Sunday, July 5, 2009

We never said it was easy...

The past week has been very hard for me. Let me see if I can get everyone up to date....

After the nightmare at Waredaca, we were on edge with Willy's recovery. I was incredible careful... making sure he received the aqua-therapy, 'Ok' from the vet every other day, new supplements, etc, etc and was ecstatic to receive the 'go-ahead' that I could continue intense training in preparation for the upcoming NAYRC ** championship in Kentucky. With the 10 day set-back, we were cutting it close (fitness wise) for the competition, but Willy was rearing (literally) to go and showed every sign of being up to the challenge.

I competed in the NAYRCs in 2006, and thoroughly enjoyed the camaraderie of the area teams and competing against peers instead of well-seasoned veterans. For the past three years I have been chomping on the bit to compete again in this competition, though age restrictions and minor problems (aka COLLEGE!) kept holding us back. This year, my last year as a young rider, I was determined to qualify and compete to the best of my ability in the 2009 Young Rider Championships. Though it does not happen very often in the horse world, competitions this spring went to plan - the pony did not have a single XC jump penalty, pulled only 1 rail all spring, and was steadily improving in the dressage arena - he's only slightly convinced that dressage is all evil now :) . So for May-June we were scheduled to do smaller events, just to keep tuned up. So far, so good. Then Waredaca happened. And everything changed...

A setback, but a "full recovery" was the verdict from New Bolton... so it was crunch time for fitness, still not too much of a panic - just another twist to our story. However, after our first gallop post-accident the pony's knee filled. After a frantic call to the vet, the question became not 'When can I leave for training camp' but "Will Willy be able to jump again?". Willy has been my partner for 10 years. 10 years that I look back on with the fondest of memories (despite all the times when I couldn't get Willy past 'x' in the dressage because the judge's car doors were open!). He is a pony of a lifetime. And I consider myself blessed to have trained him.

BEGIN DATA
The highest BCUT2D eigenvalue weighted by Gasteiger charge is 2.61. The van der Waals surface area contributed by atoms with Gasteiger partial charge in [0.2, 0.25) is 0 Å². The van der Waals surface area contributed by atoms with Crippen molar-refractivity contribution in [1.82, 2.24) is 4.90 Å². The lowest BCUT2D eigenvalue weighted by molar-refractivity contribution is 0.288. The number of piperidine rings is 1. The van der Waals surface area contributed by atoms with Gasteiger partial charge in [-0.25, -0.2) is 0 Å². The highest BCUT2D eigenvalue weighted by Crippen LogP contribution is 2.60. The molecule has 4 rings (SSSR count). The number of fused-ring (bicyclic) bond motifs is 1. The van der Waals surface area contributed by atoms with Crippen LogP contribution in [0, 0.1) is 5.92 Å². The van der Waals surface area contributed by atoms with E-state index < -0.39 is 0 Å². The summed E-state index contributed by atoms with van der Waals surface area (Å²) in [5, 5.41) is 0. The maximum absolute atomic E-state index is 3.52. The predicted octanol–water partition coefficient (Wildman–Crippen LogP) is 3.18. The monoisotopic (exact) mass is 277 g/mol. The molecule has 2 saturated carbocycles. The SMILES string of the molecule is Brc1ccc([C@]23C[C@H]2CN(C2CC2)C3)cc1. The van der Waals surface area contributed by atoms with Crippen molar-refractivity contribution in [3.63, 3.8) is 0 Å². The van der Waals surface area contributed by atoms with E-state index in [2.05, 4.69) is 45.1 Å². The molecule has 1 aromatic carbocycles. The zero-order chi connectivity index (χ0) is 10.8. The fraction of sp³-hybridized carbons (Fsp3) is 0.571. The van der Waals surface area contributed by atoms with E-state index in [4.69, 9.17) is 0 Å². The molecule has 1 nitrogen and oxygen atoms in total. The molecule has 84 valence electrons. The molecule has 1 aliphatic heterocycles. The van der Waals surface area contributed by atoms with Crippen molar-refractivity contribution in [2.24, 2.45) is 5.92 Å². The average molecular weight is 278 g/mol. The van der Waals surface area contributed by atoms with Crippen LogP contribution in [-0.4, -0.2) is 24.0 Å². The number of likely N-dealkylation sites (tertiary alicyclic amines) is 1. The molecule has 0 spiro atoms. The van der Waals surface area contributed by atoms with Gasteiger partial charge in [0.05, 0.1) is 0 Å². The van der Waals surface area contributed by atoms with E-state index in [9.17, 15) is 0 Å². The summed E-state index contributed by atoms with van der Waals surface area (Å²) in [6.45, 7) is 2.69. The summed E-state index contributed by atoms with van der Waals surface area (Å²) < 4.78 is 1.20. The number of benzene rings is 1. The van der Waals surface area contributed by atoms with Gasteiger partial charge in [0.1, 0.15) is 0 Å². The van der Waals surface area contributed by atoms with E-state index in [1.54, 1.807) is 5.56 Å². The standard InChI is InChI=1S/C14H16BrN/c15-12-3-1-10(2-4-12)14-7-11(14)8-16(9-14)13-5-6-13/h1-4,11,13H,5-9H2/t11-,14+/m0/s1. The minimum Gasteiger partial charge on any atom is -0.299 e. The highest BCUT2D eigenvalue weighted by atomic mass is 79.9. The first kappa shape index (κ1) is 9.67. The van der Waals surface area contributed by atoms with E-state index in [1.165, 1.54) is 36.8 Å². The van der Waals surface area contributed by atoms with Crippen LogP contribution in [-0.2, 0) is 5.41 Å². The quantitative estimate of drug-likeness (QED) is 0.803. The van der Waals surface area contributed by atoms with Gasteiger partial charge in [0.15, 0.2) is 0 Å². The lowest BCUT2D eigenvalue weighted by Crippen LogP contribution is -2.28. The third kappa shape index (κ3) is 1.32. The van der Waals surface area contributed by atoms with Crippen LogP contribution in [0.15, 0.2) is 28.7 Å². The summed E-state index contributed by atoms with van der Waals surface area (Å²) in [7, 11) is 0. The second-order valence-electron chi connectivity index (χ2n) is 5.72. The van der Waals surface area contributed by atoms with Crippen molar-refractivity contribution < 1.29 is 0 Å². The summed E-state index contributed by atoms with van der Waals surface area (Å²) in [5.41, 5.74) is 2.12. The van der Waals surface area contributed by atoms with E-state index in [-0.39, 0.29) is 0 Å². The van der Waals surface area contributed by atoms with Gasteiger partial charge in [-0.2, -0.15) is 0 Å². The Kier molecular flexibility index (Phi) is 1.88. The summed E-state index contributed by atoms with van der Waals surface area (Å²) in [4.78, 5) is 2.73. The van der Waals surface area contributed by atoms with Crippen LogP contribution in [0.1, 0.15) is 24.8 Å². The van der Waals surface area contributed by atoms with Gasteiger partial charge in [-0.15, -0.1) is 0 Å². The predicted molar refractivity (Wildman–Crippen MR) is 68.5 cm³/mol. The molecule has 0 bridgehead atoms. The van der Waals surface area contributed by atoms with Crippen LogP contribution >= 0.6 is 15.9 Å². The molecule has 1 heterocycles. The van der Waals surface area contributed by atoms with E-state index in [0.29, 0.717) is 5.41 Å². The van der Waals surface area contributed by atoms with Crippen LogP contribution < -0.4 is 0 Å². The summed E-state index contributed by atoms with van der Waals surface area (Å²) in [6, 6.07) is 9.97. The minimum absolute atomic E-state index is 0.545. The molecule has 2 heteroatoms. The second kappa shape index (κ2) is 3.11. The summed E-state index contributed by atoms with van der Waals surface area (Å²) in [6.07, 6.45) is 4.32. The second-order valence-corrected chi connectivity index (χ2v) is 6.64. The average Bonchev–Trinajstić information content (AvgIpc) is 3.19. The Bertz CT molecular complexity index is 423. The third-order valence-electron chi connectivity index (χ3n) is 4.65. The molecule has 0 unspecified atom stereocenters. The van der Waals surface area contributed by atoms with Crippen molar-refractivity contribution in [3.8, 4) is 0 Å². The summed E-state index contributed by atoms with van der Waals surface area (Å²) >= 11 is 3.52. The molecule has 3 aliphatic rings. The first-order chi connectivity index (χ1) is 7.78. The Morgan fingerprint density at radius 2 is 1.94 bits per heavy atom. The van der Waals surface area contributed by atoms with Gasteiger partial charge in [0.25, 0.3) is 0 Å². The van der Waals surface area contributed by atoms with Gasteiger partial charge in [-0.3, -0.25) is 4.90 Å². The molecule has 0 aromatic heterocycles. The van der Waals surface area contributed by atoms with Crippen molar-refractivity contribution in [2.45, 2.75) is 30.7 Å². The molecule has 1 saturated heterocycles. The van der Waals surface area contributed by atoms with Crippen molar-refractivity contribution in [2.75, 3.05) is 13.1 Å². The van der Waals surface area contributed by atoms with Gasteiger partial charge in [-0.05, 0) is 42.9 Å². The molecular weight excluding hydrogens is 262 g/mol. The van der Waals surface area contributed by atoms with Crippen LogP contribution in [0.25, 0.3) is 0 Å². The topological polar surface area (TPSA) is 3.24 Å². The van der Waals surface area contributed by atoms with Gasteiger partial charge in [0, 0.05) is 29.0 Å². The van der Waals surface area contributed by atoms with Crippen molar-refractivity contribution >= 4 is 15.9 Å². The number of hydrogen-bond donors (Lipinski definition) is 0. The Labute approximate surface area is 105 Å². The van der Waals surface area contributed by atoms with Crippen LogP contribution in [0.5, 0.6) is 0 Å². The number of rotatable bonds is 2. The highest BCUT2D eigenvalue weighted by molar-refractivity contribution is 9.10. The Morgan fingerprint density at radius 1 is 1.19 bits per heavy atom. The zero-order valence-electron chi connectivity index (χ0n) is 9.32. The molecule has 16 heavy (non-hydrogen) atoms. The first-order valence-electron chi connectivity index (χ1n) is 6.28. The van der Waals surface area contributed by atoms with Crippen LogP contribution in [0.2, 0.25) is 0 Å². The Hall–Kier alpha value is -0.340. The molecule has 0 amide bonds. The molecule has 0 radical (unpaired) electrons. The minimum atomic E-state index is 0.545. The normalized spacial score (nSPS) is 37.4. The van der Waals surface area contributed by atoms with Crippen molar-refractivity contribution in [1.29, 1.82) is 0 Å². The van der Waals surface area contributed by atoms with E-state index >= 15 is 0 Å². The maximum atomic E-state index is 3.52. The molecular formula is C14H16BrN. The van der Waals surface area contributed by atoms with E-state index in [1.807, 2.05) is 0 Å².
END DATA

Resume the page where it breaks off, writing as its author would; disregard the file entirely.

After ultrasounds, sweat wraps, and cold hosing we had two options. A) Inject everything we had in the knee and take our chances ( of developing additional adhesions of the tendon to the tendon sheath) at the competition or B) Give the tendon/tendon sheath time to heal, inject, and slowly bring him back. While Young Riders meant the world to me, as the climax of our eventing career - this was not a question for me. I do not take chances with my horses, they come first and foremost to me... so now I play the waiting game. We are going to inject his knee with IRAP which we hope will prevent any further adhesions, and then slowly bring him back into work... seeing just how much work he will be able to do now. If all goes according to plan - vets are assuring me that he should make a full recovery by this fall, and we are very tentatively looking forward towards the Ocala CCI**/Training Level 3-day.

--> Try telling the pony that he is not fully recovered now.... (he is most disgusted by my attempts of walking him around the property)

Deacon has had to step up to #1 horse for the finale of the spring season. Unfortunately Seneca was a bit of a disappointment. I thought I was quite smart to leave him out the night before competing - hoping to take the edge off of him - but to my dismay, I was riding the grumpiest of horses! Someone desperately needed a nap! After an under-par dressage (he was til top 5 though!), I was popped out of the tack at the last show jumping fence.

I wanted to quickly redeem ourselves, so off Deacon and I went to the Maryland Region eventing rally at Difficult Run. He had a lovely dressage of 28, which put him far in the lead, clean show jumping, and clean cross country. Unfortunately a small child (spectator) was standing in front of a cross country fence - so I circled to avoid a collision and incurred time penalties. No harm done, I was incredibly pleased with his performance and manners the entire weekend! Then it was off to Surefire, where Deacon put in an obedient dressage, lovely show jumping, and flawless XC to finish in 6th.... in a division filled with past and present Olympians! Not bad for baby Deacon!

As things die down now for Defying Gravity Eventing (no events are scheduled for July) I can start studying for my HA and A pony club ratings (YIKES are they really only 3 weeks away!), enjoying the weather, teaching, and get several young horses going.